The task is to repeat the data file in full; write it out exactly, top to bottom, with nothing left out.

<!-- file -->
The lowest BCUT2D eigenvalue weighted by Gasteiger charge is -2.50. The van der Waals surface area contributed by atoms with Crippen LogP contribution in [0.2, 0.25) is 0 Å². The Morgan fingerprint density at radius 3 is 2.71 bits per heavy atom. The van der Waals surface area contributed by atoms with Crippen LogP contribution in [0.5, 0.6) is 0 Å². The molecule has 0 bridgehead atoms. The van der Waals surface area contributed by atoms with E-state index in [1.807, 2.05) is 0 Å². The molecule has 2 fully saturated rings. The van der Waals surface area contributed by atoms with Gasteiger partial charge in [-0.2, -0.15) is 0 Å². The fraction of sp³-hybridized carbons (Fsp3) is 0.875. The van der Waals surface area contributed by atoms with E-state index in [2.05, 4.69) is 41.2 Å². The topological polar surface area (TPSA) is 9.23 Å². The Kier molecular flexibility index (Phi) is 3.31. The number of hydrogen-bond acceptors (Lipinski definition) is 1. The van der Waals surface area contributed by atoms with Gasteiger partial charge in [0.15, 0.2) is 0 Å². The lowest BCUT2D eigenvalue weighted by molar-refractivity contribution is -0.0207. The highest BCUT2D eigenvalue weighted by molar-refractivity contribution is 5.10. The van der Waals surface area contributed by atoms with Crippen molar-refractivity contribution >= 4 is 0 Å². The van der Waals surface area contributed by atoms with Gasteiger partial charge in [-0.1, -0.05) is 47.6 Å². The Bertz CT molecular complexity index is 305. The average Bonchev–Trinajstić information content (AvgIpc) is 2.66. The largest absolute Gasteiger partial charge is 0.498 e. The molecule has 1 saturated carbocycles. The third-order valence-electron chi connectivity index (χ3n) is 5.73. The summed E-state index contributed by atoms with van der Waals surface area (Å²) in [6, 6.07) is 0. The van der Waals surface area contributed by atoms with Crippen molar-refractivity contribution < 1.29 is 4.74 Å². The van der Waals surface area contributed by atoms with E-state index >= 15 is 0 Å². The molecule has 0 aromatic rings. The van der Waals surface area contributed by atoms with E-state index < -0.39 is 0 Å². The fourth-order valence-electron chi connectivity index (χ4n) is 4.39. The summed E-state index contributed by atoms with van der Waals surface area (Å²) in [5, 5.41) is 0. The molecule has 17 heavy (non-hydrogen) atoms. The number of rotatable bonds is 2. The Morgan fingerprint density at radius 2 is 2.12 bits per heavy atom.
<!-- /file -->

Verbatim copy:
The lowest BCUT2D eigenvalue weighted by Gasteiger charge is -2.50. The van der Waals surface area contributed by atoms with Crippen LogP contribution in [0.2, 0.25) is 0 Å². The Morgan fingerprint density at radius 3 is 2.71 bits per heavy atom. The van der Waals surface area contributed by atoms with Crippen LogP contribution in [0.5, 0.6) is 0 Å². The molecule has 0 bridgehead atoms. The van der Waals surface area contributed by atoms with E-state index in [1.807, 2.05) is 0 Å². The molecule has 2 fully saturated rings. The van der Waals surface area contributed by atoms with Gasteiger partial charge in [-0.2, -0.15) is 0 Å². The fraction of sp³-hybridized carbons (Fsp3) is 0.875. The van der Waals surface area contributed by atoms with E-state index in [2.05, 4.69) is 41.2 Å². The topological polar surface area (TPSA) is 9.23 Å². The Kier molecular flexibility index (Phi) is 3.31. The number of hydrogen-bond acceptors (Lipinski definition) is 1. The van der Waals surface area contributed by atoms with Gasteiger partial charge in [0.15, 0.2) is 0 Å². The lowest BCUT2D eigenvalue weighted by molar-refractivity contribution is -0.0207. The highest BCUT2D eigenvalue weighted by molar-refractivity contribution is 5.10. The van der Waals surface area contributed by atoms with Crippen molar-refractivity contribution >= 4 is 0 Å². The van der Waals surface area contributed by atoms with Gasteiger partial charge in [-0.1, -0.05) is 47.6 Å². The Bertz CT molecular complexity index is 305. The average Bonchev–Trinajstić information content (AvgIpc) is 2.66. The largest absolute Gasteiger partial charge is 0.498 e. The molecule has 1 saturated carbocycles. The third-order valence-electron chi connectivity index (χ3n) is 5.73. The summed E-state index contributed by atoms with van der Waals surface area (Å²) in [6, 6.07) is 0. The van der Waals surface area contributed by atoms with Crippen molar-refractivity contribution < 1.29 is 4.74 Å². The van der Waals surface area contributed by atoms with E-state index >= 15 is 0 Å². The molecule has 0 aromatic rings. The van der Waals surface area contributed by atoms with E-state index < -0.39 is 0 Å². The fourth-order valence-electron chi connectivity index (χ4n) is 4.39. The summed E-state index contributed by atoms with van der Waals surface area (Å²) in [5, 5.41) is 0. The molecule has 17 heavy (non-hydrogen) atoms. The number of rotatable bonds is 2. The Morgan fingerprint density at radius 2 is 2.12 bits per heavy atom.